Be High Performance, Not High Maintenance

Be High Performance, Not High Maintenance
Presented by Spartan Training®

By Linda Davies Carr

When I was younger, much younger, I overheard an old boyfriend talking about low and high maintenance girlfriends – I’ll leave that one with you, but the upshot was that the worst variety were the women who thought they were low maintenance but who were really high maintenance, again I’ll leave you with that one, but it got me thinking… it’s all about attitude. Now translate that into business…

There is one vital difference between high performance and high maintenance people and that is defined by their attitude. High maintenance people sap energy, time and manpower from the others, whereas high performance individuals lift those around them, sharing positivity, workload and inspiration. It can be all too easy to slip into the high maintenance position, something that’s best avoided at all costs.

So how can you ensure you’re high performance not high maintenance?

  1. Don’t complain. If a problem arise, speak with your colleagues/your peers and help to create a way to solve the problem. A problem shared is a problem halved.
  2. Be a team player. High maintenance people generally want to work alone and rarely work together as part of a team to solve an issue. Embrace your team and work in unity.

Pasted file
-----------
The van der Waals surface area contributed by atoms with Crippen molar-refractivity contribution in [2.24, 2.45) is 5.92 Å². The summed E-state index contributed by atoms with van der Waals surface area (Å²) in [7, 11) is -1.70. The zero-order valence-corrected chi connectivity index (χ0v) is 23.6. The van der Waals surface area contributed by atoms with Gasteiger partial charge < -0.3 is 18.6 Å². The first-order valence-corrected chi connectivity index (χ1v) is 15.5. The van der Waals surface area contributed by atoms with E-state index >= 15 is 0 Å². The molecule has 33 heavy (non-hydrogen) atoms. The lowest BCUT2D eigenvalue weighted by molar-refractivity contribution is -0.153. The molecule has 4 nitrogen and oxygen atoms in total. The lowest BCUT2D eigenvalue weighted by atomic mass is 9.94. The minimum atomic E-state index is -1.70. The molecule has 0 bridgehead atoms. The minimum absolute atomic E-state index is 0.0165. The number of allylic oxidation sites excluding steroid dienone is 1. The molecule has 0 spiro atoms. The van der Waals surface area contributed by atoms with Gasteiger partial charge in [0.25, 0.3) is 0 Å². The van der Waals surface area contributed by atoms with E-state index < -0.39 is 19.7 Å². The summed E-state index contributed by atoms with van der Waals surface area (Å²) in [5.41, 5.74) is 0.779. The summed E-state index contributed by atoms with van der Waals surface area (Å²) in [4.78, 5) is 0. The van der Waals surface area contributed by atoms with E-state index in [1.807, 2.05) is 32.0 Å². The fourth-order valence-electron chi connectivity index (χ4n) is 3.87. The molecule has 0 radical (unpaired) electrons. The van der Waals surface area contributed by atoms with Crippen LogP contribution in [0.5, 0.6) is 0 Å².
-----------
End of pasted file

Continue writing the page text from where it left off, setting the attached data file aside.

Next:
3. Admit to your mistakes. Making mistakes is natural, after all, we’re all human. Admitting to them evidences that you are human. While a high maintenance individual would blame someone else or make a fuss of a situation, a high performer will learn from the mistake and find the best way to solve it.
  4. Take control. A key characteristic of a high performance people is that they take control. Whether that be of a team, a campaign or a situation, they’ll handle with the utmost professionalism and seek the best outcome for the business.
  5. Instead of saying ‘why me?’ say ‘try me’. Embrace challenges that are asked of you, be honored that you’ve been asked and give it your all.
  6. Don’t cause issues or drama. As soon as you start causing issues, your value as an employee will be weighed up against the issues you’re causing. It won’t take much for the balance to be swayed against your favor.
  7. Be approachable. Whether a leader, manager, business owner or fellow colleague, being approachable is an admirable trait and one that will help to grow not only your team, but your personal success.
  8. Be the very best version of yourself. This is key. If you subconsciously know you’re not trying your absolute best every day then something needs to change.

This article was originally posted on Thrive Global. Thrive Global is a behavior change media and technology company offering science-based solutions to lower stress, and enhance well-being and performance.